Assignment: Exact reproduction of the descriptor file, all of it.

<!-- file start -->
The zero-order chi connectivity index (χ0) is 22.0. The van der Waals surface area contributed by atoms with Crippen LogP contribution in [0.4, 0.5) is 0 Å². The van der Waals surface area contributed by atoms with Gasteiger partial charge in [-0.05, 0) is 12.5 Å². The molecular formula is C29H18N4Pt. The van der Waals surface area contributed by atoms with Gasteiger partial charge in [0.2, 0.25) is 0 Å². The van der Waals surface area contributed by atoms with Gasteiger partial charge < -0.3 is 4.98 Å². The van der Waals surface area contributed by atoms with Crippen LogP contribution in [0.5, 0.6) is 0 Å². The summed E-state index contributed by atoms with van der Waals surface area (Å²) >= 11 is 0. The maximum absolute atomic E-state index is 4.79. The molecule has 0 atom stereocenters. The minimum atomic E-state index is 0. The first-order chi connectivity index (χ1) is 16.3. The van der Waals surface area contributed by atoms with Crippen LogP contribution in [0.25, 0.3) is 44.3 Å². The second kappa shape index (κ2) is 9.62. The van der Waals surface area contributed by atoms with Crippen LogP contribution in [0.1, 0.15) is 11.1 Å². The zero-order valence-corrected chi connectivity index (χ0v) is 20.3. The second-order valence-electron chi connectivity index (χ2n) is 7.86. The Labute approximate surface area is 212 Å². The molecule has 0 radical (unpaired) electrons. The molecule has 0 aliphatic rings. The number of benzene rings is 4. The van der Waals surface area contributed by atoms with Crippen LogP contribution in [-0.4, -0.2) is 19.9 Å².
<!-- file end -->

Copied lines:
The zero-order chi connectivity index (χ0) is 22.0. The van der Waals surface area contributed by atoms with Crippen LogP contribution in [0.4, 0.5) is 0 Å². The van der Waals surface area contributed by atoms with Gasteiger partial charge in [-0.05, 0) is 12.5 Å². The molecular formula is C29H18N4Pt. The van der Waals surface area contributed by atoms with Gasteiger partial charge in [0.2, 0.25) is 0 Å². The van der Waals surface area contributed by atoms with Gasteiger partial charge < -0.3 is 4.98 Å². The van der Waals surface area contributed by atoms with Crippen LogP contribution in [0.5, 0.6) is 0 Å². The summed E-state index contributed by atoms with van der Waals surface area (Å²) >= 11 is 0. The maximum absolute atomic E-state index is 4.79. The molecule has 0 atom stereocenters. The minimum atomic E-state index is 0. The first-order chi connectivity index (χ1) is 16.3. The van der Waals surface area contributed by atoms with Crippen LogP contribution in [0.25, 0.3) is 44.3 Å². The second kappa shape index (κ2) is 9.62. The van der Waals surface area contributed by atoms with Crippen LogP contribution in [0.1, 0.15) is 11.1 Å². The zero-order valence-corrected chi connectivity index (χ0v) is 20.3. The second-order valence-electron chi connectivity index (χ2n) is 7.86. The Labute approximate surface area is 212 Å². The molecule has 0 radical (unpaired) electrons. The molecule has 0 aliphatic rings. The number of benzene rings is 4. The van der Waals surface area contributed by atoms with Crippen LogP contribution in [-0.4, -0.2) is 19.9 Å².